A college campus is the new place for Erie County senior citizens looking to get care and socialization while avoiding going into a nursing home, as Catholic Health officially unveiled its new day facility at Villa Maria College in Cheektowaga Wednesday.
A $4.7 million project took place over the last year to renovate vacant space in the Felician Sisters’ on-campus motherhouse into a space where seniors spend part of their day for treatment, socialization and a warm meal.
The facility, dubbed LIFE Villa, has been operating since Sept. 9.
It’s part of the federal government's Program for All-inclusive Care for the Elderly (PACE), which provides care for people 55 and over, typically those eligible for both Medicare and Medicaid, who qualify for a nursing home but can still safely live at home.
Catholic Health outgrew its other PACE facility in Lackawanna, OLV Senior Neighborhood, and a college campus seemed like an ideal spot for a second location, said John Beyer, president and CEO of Catholic Health’s Living Independently for Elders (LIFE) program.
“Elderly people love young people,” he told WBFO. “They love their grandchildren and these are their grandchildren.”
In addition to being located in a part of the county where many of its seniors already live, Villa Maria College also provides other benefits like interaction with students, Beyer said. Occupational and physical therapy students will train at LIFE Villa, while visual and performing arts students may provide some art and music-based therapy.
“The missions of the Felician Sisters, Catholic Health LIFE and Villa Maria College align nicely, all seeking to impact the lives of others and provide value to the community,” said Villa Maria College President Dr. Matthew Giordano in a statement.
The elderly spending time on college campuses is not all that rare.
More and more colleges and universities are building retirement communities in order to use up available campus space and bring in revenue, including SUNY Purchase, which is building 220 apartments for those 62 and older, as well as 36 assisted living apartments and 36 memory care suites.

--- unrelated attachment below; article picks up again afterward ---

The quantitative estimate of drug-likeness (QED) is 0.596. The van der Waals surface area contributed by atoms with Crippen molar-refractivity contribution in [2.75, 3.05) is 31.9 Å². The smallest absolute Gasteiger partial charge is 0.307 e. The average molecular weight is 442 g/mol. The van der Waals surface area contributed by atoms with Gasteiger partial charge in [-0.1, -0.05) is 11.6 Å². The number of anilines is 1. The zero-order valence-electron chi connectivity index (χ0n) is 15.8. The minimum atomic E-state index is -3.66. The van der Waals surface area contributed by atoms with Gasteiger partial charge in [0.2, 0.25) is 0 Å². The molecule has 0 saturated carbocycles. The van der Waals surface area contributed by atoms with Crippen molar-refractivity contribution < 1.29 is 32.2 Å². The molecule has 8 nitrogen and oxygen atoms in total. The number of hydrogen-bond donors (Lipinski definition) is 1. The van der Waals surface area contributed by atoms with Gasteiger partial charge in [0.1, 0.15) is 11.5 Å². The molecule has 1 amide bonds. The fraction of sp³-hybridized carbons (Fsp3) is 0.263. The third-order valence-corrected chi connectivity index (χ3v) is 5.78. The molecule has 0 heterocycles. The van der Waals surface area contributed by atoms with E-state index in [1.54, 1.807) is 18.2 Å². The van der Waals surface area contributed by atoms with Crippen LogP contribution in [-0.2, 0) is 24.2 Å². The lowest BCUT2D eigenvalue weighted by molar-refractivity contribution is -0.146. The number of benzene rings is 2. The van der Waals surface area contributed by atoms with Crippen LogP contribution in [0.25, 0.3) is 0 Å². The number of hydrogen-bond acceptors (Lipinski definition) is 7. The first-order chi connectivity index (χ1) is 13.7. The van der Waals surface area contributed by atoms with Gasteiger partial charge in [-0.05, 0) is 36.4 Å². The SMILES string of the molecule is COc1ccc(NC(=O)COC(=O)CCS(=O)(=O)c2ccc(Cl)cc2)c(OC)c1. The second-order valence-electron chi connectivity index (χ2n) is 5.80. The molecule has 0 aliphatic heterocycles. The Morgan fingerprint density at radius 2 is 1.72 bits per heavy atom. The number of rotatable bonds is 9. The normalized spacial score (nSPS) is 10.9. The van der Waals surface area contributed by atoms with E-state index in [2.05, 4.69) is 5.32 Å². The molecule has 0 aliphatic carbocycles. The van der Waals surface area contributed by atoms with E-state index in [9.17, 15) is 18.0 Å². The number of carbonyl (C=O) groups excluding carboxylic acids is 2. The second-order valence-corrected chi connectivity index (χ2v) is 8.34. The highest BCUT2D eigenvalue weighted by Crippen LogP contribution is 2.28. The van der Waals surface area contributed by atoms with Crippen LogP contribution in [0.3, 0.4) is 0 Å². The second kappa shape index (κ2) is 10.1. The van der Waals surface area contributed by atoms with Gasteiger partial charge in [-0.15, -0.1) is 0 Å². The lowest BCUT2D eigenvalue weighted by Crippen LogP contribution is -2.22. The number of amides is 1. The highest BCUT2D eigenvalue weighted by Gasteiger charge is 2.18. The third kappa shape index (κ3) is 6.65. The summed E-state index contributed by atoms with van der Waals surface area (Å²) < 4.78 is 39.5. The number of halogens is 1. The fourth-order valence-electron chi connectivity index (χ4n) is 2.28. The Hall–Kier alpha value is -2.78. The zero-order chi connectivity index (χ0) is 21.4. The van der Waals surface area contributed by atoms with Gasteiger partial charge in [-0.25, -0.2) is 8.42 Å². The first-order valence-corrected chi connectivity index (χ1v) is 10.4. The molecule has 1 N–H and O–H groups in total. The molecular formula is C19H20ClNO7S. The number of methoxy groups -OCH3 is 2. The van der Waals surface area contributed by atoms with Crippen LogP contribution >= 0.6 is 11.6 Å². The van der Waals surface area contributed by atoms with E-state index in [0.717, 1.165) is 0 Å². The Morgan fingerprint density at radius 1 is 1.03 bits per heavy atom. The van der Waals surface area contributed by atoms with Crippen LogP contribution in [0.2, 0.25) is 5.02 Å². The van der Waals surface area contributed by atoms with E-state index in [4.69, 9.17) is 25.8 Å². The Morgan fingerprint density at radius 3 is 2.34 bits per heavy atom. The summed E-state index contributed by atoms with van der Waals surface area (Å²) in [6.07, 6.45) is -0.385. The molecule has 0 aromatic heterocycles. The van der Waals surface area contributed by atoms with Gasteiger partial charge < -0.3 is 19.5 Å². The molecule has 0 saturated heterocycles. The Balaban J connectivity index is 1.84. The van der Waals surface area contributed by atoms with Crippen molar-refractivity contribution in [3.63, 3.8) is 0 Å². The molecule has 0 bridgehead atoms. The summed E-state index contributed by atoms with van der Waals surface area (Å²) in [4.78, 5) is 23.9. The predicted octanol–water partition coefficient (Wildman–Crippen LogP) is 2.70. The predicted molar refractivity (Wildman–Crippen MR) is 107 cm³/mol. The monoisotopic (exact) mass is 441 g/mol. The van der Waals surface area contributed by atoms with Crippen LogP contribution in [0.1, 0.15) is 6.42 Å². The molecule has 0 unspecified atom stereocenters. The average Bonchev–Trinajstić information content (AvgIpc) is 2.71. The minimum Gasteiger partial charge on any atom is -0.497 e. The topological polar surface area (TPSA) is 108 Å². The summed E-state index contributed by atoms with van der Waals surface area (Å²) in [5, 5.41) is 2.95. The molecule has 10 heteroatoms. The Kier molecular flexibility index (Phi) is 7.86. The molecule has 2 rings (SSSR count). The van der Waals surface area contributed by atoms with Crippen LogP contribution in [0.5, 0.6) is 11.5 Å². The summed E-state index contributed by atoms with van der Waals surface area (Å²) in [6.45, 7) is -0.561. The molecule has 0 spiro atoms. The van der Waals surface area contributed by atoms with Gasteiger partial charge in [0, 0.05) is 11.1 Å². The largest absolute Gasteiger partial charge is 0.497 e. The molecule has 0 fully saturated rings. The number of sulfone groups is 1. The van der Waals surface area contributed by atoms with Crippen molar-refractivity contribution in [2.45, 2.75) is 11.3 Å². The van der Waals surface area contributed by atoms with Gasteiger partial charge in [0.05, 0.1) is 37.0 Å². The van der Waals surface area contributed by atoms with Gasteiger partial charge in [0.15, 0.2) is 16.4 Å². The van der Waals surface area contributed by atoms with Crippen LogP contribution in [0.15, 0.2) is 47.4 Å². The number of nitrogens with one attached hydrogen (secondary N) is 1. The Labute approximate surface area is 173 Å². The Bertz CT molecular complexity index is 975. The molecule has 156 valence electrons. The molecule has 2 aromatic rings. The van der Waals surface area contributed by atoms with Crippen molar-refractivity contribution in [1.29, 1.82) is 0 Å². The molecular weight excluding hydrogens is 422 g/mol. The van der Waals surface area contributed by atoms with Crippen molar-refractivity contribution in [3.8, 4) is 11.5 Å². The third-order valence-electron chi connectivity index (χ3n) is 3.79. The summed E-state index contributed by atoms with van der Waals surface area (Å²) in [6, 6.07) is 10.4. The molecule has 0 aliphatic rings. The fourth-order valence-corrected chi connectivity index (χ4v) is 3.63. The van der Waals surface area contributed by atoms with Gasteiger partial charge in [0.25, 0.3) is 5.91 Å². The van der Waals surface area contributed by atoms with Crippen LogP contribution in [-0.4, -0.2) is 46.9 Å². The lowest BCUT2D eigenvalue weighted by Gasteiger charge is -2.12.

For LIFE Villa participant William Robinson, he’s just glad to have a place to spend part of his day.
“It’s a place for socialization,” the 73-year-old told WBFO. “You don’t have to be alone. You don’t have to be by yourself. It gives you a lot to look forward to.”
Robinson lost his wife of 45 years about four years ago and suffered a brain aneurysm about two years ago. He’s been living with his brother, but is about to move into his own apartment. He might take advantage of Catholic Health LIFE’s additional in-home services once he does.
He credits the program for part of his recovery from the brain aneurysm.
“At this point I feel I’ve come a long way and a lot of it was because of the guidance and the help of this organization and these people here,” he said. “They gave me such encouragement, they brought me a long way, they gave me a reason to go on.”
While Robinson is currently one of just about 10 seniors attending LIFE Villa in a given day, Beyer said they expect that number to increase. The OLV Senior Neighborhood has about 60 to 70 seniors attending in a given day.
Approximately 260 seniors total are enrolled in the LIFE program.